As a result of the tight fabric restricting her blood flow, her calves were so swollen that the muscle tissue was dying.

However, Ron says: ‘That was a rare extreme.’



As you walk, you naturally sway slightly from side to side.

But if you’re carrying something heavy this sway can be increase, sending your posture out of kilter — and putting your back and neck at risk.

‘We’d say the ideal sway from side to side is below 30cm,’ says Ron. ‘If you had a serious neurological disorder [which would lead to a loss of balance] it might measure well over 100cm.’

When our model was analysed without a bag, her measured sway was just 25cm.

However, with a tote weighing just under 11 lb over her shoulder, her sway increased to 45cm, ‘a significant difference’ says Ron, with potentially painful implications.

That heavy bag altered her previously good gait, and so then it put everything from her shoulders to her toes in an uncomfortable position.

Indeed, the 3D scan showed the model raised her right shoulder to try to compensate for the weight.

‘She naturally has one leg very slightly longer than the other, which is quite common, as well as very slightly increased collapsed arch on her left foot,’ says Ron.

‘As she walked, we could see that the forward and backwards movements of the hips weren’t balanced and the arch in her left foot became more collapsed.

‘When we viewed her balance in bare feet, she began in her natural position of 40 per cent of her weight on the left foot and 60 per cent in the right.

‘Add a handbag, and she shifts to 67 per cent on the right foot, imbalancing her body even further.’ This could have several long-term impacts.

‘There’s a risk of shoulder and neck pain,’ says Ron. ‘And a risk of trapping a nerve, radiating pain into the arms or causing carpal tunnel syndrome [which causes pain, tingling and a numbness in the hand and fingers] thanks to the strain on muscles.’

And as the spine isn’t being held straight, there’s a high chance of back pain and even arthritis.



Our model stands well in 5in high court shoes and her postural sway is fine which Ron attributes to her youth and general good health. But her toes were pushed down into the point of the shoe. And they were pushed even more when we tested her in backless mules, which have no support around the heel and ankle.

Short-term, this can cause pain. But long-term, it can mean bunions, calluses and problems with the Achilles tendon which runs down the calf muscle to the heel.

‘I see many elderly ladies who’ve worn heels for years and now have permanently shortened calf muscles. When they wear flat shoes, their feet collapse at the arch, and, of course, heels increase the risk of falling over no matter what your age.’

It’s worrying to note that our 30-year-old model already had tight calf muscles and during the sway test actually stood more comfortably in heels than flat shoes, so accustomed has her body become to wearing heels.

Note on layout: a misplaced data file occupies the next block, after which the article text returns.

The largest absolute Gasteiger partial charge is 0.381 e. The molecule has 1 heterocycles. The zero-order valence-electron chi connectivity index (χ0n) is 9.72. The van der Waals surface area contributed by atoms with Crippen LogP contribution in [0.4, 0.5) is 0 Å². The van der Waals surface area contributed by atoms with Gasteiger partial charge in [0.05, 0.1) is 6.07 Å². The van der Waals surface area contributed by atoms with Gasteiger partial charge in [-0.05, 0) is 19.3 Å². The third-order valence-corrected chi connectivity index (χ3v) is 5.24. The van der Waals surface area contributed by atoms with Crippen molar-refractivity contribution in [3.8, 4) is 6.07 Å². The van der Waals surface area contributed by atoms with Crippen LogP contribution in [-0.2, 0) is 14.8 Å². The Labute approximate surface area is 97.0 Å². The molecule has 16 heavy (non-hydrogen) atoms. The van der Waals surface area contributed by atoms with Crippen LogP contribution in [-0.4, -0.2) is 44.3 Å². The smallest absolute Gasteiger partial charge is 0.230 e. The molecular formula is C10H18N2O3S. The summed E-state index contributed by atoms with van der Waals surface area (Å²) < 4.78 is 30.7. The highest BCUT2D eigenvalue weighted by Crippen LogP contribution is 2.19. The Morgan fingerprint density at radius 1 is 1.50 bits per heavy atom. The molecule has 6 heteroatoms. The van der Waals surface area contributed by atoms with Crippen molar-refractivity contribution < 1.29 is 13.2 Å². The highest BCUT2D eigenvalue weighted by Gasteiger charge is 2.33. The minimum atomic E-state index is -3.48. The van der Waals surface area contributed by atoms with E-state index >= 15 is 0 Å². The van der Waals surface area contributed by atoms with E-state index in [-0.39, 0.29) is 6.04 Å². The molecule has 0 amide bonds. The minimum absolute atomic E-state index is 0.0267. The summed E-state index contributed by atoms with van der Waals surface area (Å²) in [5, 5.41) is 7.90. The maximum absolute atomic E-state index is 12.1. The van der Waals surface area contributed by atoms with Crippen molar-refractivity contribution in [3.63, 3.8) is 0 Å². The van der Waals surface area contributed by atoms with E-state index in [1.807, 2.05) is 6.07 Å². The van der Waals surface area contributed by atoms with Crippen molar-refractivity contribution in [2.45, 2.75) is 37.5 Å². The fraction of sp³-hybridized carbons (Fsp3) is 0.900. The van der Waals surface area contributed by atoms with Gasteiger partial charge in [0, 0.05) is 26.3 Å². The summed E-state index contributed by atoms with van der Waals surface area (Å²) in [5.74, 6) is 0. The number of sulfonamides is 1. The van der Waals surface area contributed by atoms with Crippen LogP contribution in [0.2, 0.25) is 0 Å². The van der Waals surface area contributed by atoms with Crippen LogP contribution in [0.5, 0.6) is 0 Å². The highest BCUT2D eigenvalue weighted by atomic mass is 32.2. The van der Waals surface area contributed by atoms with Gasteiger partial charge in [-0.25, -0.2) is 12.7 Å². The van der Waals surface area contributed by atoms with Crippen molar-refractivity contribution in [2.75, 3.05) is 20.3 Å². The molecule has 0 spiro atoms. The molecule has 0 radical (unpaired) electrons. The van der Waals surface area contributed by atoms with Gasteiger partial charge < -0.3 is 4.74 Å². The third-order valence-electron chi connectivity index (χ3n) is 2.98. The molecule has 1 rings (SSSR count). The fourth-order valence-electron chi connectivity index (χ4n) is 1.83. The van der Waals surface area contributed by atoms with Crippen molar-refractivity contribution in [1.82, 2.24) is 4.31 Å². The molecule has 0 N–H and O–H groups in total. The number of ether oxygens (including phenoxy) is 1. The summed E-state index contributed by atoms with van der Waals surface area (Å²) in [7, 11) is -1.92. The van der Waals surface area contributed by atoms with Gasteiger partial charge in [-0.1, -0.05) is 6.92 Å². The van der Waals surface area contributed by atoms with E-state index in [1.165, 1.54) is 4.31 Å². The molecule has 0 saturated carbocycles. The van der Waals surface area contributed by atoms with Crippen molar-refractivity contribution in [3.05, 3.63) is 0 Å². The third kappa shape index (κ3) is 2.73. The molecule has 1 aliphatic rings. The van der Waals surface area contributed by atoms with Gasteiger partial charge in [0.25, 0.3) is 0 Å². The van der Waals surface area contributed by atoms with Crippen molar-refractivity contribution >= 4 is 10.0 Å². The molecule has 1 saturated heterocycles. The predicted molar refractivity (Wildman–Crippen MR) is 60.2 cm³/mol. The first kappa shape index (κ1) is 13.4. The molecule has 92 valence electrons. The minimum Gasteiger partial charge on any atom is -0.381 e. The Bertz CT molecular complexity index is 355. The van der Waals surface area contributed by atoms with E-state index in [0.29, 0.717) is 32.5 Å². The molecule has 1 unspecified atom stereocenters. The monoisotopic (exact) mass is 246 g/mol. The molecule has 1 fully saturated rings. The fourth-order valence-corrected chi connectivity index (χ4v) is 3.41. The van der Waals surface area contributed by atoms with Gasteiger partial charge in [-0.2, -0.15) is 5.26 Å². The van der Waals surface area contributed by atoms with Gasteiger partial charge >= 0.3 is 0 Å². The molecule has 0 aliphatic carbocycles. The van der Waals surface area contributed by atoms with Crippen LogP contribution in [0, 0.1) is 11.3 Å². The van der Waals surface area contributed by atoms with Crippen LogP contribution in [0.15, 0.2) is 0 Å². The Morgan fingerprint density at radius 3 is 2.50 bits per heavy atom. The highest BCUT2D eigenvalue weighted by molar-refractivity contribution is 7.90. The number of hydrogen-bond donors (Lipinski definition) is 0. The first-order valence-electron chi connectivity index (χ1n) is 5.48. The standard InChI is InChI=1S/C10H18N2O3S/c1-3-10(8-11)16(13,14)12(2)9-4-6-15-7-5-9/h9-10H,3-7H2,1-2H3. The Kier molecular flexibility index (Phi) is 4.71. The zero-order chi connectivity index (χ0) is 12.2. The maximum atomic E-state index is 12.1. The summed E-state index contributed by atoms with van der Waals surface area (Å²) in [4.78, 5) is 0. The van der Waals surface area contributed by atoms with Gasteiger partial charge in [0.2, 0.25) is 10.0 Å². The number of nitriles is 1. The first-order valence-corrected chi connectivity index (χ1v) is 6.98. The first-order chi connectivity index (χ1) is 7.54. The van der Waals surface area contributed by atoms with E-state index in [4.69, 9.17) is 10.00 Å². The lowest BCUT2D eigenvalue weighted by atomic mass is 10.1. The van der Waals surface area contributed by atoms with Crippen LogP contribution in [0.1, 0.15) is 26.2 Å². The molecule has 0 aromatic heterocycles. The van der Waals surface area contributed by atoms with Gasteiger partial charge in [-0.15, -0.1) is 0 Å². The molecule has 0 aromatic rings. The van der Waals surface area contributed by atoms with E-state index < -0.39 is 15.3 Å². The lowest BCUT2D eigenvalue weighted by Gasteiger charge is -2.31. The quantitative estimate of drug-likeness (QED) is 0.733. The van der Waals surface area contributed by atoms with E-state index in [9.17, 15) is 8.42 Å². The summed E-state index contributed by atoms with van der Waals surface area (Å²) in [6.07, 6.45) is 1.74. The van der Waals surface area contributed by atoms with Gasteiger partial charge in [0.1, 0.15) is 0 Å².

‘We specialise in a very common cause of forefoot pain, Morton’s neuroma, where a trapped nerve in the foot causes intense pain,’ says Ron, who is one of only two clinicians in the UK to offer cryosurgery to treat the condition. ‘Some 80 per cent of the patients who are treated for the condition are women.

‘I have no doubt that the cause is woman’s footwear.’



It’s perhaps the definition of classic sexiness: a long tight pencil skirt, with a tantalising slit in the back. However, it could cause damage to your leg muscles, warns Ron.

‘The 3D scanning shows that stride length — how far you can extend the legs forward — is restricted by 10 to 15 per cent when wearing a pencil skirt, so the model has to take smaller steps,’ he explains.

And while this isn’t likely to cause any immediate problem — apart from the fact that you might be late for work — Ron points out that in extreme cases it may become subject to what is known as Davis’s Law.

‘This is where, over time, your body’s soft tissue adapts to the environment. Eventually — and I have to say that we are talking about wearing a pencil skirt every day for six months here — your muscles would not be able to stretch properly.

‘When fashions change, and skirts become shorter or looser, you’ll be in discomfort as legs will revert to their natural stride,’ explains Ron.

He advises not wearing restrictive skirts all the time or it could lead to muscle problems akin to repetitive strain injury.



‘It’s clear the neck is forced to extend in order to see out of the hood,’ says Ron. Although the infrared camera which measured the movement of the lower half of the model’s body did not reveal any problems with gait, the postural change had potential to cause pain, he warned.

‘If you are leaning forwards constantly you are using additional muscles at the back of the neck in an unnatural fashion. Over time this may cause fatigue, tension, neck and shoulder pain and even tension headaches.’

Long term it will have all the same problems as the heavy necklace — including backaches.


Daily Mail article photo